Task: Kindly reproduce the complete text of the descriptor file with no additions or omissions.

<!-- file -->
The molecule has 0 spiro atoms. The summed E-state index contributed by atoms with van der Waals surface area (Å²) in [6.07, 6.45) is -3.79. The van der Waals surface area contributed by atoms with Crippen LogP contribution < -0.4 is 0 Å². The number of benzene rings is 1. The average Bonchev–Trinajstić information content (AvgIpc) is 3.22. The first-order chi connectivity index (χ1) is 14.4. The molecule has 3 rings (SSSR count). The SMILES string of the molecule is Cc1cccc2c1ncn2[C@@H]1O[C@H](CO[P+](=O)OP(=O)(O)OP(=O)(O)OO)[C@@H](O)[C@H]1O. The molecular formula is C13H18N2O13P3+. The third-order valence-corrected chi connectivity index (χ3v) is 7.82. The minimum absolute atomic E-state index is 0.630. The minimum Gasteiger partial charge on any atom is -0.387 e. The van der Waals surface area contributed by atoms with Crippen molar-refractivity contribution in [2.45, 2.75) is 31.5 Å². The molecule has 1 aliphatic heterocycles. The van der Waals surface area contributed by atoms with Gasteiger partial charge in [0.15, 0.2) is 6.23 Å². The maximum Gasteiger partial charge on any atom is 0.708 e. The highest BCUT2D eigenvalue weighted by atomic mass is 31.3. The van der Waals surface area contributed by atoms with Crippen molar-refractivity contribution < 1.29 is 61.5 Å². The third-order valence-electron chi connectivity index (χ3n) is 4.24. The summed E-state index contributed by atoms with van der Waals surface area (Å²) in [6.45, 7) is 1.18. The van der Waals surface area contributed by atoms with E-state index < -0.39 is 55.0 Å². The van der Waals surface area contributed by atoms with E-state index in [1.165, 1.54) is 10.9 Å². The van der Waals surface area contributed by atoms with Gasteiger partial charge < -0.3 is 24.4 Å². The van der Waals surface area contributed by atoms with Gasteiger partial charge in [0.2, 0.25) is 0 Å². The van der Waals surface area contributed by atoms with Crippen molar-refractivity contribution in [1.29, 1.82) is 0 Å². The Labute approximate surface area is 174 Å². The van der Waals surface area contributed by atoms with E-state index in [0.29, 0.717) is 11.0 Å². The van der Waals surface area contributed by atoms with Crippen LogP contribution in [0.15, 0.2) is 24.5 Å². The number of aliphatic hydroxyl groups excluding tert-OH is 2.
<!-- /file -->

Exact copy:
The molecule has 0 spiro atoms. The summed E-state index contributed by atoms with van der Waals surface area (Å²) in [6.07, 6.45) is -3.79. The van der Waals surface area contributed by atoms with Crippen LogP contribution < -0.4 is 0 Å². The number of benzene rings is 1. The average Bonchev–Trinajstić information content (AvgIpc) is 3.22. The first-order chi connectivity index (χ1) is 14.4. The molecule has 3 rings (SSSR count). The SMILES string of the molecule is Cc1cccc2c1ncn2[C@@H]1O[C@H](CO[P+](=O)OP(=O)(O)OP(=O)(O)OO)[C@@H](O)[C@H]1O. The molecular formula is C13H18N2O13P3+. The third-order valence-corrected chi connectivity index (χ3v) is 7.82. The minimum absolute atomic E-state index is 0.630. The minimum Gasteiger partial charge on any atom is -0.387 e. The van der Waals surface area contributed by atoms with Crippen molar-refractivity contribution in [2.45, 2.75) is 31.5 Å². The molecule has 1 aliphatic heterocycles. The van der Waals surface area contributed by atoms with Gasteiger partial charge in [0.15, 0.2) is 6.23 Å². The maximum Gasteiger partial charge on any atom is 0.708 e. The highest BCUT2D eigenvalue weighted by atomic mass is 31.3. The van der Waals surface area contributed by atoms with Crippen molar-refractivity contribution < 1.29 is 61.5 Å². The third-order valence-electron chi connectivity index (χ3n) is 4.24. The summed E-state index contributed by atoms with van der Waals surface area (Å²) in [6.45, 7) is 1.18. The van der Waals surface area contributed by atoms with E-state index < -0.39 is 55.0 Å². The van der Waals surface area contributed by atoms with E-state index in [1.165, 1.54) is 10.9 Å². The van der Waals surface area contributed by atoms with Gasteiger partial charge < -0.3 is 24.4 Å². The van der Waals surface area contributed by atoms with Gasteiger partial charge in [0.2, 0.25) is 0 Å². The van der Waals surface area contributed by atoms with Crippen molar-refractivity contribution in [1.29, 1.82) is 0 Å². The Labute approximate surface area is 174 Å². The van der Waals surface area contributed by atoms with E-state index in [0.29, 0.717) is 11.0 Å². The van der Waals surface area contributed by atoms with Crippen LogP contribution in [0.15, 0.2) is 24.5 Å². The number of aliphatic hydroxyl groups excluding tert-OH is 2.